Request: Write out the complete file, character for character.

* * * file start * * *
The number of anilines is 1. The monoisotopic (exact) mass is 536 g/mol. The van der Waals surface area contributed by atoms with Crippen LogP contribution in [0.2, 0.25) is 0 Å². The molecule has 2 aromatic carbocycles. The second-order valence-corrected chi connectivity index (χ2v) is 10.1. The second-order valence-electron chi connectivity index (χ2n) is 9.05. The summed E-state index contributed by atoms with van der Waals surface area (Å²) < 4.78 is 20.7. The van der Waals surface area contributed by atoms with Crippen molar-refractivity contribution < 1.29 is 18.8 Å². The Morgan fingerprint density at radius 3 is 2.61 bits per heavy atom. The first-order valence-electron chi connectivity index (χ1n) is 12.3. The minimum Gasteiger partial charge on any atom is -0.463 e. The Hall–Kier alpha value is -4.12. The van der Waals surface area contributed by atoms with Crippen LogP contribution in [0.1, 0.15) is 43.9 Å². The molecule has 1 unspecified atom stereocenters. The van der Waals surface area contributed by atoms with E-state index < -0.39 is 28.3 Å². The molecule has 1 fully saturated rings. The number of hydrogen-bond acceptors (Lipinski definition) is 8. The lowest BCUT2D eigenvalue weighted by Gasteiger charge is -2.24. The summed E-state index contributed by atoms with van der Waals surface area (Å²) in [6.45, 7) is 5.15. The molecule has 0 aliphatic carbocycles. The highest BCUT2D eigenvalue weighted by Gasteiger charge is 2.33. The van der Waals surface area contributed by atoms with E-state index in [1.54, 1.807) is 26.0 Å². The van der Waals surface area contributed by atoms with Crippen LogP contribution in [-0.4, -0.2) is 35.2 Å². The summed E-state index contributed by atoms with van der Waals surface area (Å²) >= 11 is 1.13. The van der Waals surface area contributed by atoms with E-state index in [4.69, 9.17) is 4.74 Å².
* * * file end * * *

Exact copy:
The number of anilines is 1. The monoisotopic (exact) mass is 536 g/mol. The van der Waals surface area contributed by atoms with Crippen LogP contribution in [0.2, 0.25) is 0 Å². The molecule has 2 aromatic carbocycles. The second-order valence-corrected chi connectivity index (χ2v) is 10.1. The second-order valence-electron chi connectivity index (χ2n) is 9.05. The summed E-state index contributed by atoms with van der Waals surface area (Å²) < 4.78 is 20.7. The van der Waals surface area contributed by atoms with Crippen molar-refractivity contribution < 1.29 is 18.8 Å². The Morgan fingerprint density at radius 3 is 2.61 bits per heavy atom. The first-order valence-electron chi connectivity index (χ1n) is 12.3. The minimum Gasteiger partial charge on any atom is -0.463 e. The Hall–Kier alpha value is -4.12. The van der Waals surface area contributed by atoms with Crippen LogP contribution in [0.1, 0.15) is 43.9 Å². The molecule has 1 unspecified atom stereocenters. The van der Waals surface area contributed by atoms with E-state index < -0.39 is 28.3 Å². The molecule has 1 fully saturated rings. The number of hydrogen-bond acceptors (Lipinski definition) is 8. The lowest BCUT2D eigenvalue weighted by Gasteiger charge is -2.24. The summed E-state index contributed by atoms with van der Waals surface area (Å²) in [6.45, 7) is 5.15. The molecule has 0 aliphatic carbocycles. The highest BCUT2D eigenvalue weighted by Gasteiger charge is 2.33. The van der Waals surface area contributed by atoms with E-state index in [1.54, 1.807) is 26.0 Å². The van der Waals surface area contributed by atoms with Crippen LogP contribution in [-0.4, -0.2) is 35.2 Å². The summed E-state index contributed by atoms with van der Waals surface area (Å²) >= 11 is 1.13. The van der Waals surface area contributed by atoms with E-state index in [4.69, 9.17) is 4.74 Å².